Try as they might, they kept arriving back at the plaza. They even split up, heading out in different directions all at once, only to arrive simultaneously back at the center of town. After a few failed attempts, they were all on the verge of panic.

“If time stops here,” Jeff asked Steve, “Does that mean outside this area, we may have gone missing for several days even though its only been a few hours to us?”

Steve shrugged, “I didn't have a logical explanation so I just started guessing at what might have happened back then. Don't look to me to explain things.”

“Oh man,” Micah lamented, “My girl is going to be so mad at me.”

The sunlight was fading from the tops of the tall pines. Each of the boys knew instinctively that spending the night in this accursed town was going to be hell. They elected to get out of the ivy choked town and set up camp under the boughs of the pines. They had to dig up nearly two feet of pine needles before they reached the dirt beneath.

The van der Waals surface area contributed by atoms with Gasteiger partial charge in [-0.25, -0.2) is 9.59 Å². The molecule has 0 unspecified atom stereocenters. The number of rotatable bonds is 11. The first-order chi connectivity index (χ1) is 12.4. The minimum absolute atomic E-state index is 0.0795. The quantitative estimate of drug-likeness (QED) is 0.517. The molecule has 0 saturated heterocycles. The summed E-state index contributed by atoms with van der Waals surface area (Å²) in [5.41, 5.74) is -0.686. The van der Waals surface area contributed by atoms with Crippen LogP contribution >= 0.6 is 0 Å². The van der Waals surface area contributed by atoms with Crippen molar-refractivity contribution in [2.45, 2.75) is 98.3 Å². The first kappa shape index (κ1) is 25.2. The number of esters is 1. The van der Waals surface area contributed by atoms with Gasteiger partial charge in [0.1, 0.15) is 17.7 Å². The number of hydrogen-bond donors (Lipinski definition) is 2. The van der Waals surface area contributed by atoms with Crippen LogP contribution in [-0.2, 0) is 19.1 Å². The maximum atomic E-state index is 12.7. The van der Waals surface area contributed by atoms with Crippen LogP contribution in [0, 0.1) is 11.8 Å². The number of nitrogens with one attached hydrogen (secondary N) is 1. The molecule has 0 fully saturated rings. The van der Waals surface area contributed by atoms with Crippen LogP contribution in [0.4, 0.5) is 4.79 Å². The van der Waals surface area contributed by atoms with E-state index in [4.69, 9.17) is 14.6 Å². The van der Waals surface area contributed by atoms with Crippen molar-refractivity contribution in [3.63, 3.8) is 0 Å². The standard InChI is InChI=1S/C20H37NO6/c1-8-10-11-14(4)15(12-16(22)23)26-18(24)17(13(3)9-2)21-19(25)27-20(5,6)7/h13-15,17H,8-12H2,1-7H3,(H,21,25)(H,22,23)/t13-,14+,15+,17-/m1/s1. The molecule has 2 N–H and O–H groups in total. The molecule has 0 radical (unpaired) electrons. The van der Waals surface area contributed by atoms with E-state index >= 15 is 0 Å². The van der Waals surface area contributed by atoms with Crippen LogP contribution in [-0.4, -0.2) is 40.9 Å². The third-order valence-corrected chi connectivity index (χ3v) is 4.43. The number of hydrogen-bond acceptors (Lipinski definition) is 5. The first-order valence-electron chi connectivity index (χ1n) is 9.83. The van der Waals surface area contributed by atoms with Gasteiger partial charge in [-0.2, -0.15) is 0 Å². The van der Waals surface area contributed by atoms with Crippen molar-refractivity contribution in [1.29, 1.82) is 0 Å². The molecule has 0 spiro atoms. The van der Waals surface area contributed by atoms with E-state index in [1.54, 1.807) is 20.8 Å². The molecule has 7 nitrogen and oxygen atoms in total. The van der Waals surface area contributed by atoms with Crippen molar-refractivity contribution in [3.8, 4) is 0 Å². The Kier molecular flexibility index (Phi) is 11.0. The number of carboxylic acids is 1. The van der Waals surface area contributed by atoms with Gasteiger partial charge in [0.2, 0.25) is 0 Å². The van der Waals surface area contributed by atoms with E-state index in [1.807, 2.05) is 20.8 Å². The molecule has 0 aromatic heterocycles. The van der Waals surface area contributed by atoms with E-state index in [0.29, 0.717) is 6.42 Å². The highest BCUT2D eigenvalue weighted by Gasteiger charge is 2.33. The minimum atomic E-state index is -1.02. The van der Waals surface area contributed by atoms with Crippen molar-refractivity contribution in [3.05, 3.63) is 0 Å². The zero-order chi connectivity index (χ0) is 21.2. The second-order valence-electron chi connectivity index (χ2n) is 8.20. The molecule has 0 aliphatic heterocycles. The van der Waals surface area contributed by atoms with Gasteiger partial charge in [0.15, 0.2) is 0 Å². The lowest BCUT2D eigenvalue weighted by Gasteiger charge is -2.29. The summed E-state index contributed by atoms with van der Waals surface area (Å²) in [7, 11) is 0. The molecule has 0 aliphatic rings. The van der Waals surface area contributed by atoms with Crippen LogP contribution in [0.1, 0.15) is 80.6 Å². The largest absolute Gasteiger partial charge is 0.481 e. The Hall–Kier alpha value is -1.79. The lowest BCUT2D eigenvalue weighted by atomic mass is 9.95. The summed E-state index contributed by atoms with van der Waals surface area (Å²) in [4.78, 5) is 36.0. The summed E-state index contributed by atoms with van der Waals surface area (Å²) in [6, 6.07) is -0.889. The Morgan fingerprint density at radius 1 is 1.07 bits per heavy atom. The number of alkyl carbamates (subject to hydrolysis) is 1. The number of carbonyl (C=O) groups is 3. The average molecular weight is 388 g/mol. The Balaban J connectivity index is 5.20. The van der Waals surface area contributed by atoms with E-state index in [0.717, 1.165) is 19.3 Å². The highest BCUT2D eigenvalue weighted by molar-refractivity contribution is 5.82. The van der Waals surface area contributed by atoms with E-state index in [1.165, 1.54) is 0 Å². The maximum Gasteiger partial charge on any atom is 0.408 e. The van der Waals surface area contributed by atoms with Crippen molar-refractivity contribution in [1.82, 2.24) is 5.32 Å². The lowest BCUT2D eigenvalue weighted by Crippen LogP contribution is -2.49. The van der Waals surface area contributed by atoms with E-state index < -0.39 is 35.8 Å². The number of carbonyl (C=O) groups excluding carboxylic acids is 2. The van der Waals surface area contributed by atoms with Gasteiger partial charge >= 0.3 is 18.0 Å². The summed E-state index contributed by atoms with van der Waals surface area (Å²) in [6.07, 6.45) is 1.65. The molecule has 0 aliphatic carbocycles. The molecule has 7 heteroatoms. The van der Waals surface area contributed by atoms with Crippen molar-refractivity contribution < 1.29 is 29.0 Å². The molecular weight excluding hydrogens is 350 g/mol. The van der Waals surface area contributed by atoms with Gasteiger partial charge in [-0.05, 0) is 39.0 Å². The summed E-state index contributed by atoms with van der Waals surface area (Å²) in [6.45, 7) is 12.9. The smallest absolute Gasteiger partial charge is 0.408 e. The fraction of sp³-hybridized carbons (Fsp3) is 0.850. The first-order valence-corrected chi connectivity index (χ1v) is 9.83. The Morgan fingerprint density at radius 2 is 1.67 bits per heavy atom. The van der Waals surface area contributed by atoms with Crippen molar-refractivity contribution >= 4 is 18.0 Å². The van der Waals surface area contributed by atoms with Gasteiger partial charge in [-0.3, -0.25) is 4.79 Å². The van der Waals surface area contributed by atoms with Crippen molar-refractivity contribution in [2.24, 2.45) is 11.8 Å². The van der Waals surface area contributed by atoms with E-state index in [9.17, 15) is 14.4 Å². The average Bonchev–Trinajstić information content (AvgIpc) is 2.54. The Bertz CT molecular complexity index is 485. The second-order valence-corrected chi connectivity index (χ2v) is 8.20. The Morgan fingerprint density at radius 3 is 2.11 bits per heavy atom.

“Can you believe this?” Johnny asked the group.

“What?” Micah wanted to know.

“Look at how deep the pine needles are. It would take forever to get then layered this deep,” Johnny said, miserably.

“So time really does stop here?” Micah asked him.

“Apparently so,” Jeff chimed in.

“We're fucked,” was all Micah could say.

They cleared a spot large enough for a fire, making sure none of the dried needles were close. The needles were dry and highly flammable. Starting a forest fire would be deadly enough but it would be certain death for them since they couldn't escape the area.

They got a campfire going and set up their tents on the thick carpet of needles. None of them joked much or even talked. They just huddled around the fire as though the flames were their only salvation as the sun disappeared and the night took over.

It wasn't long before they could hear phantom noises coming from the trees surrounding them. They could hear the hooves of horses, the squeal of wagon wheels and people talking. Worse yet, they heard the ghostly children again, playing among the shadows as if they were having the time of their lives.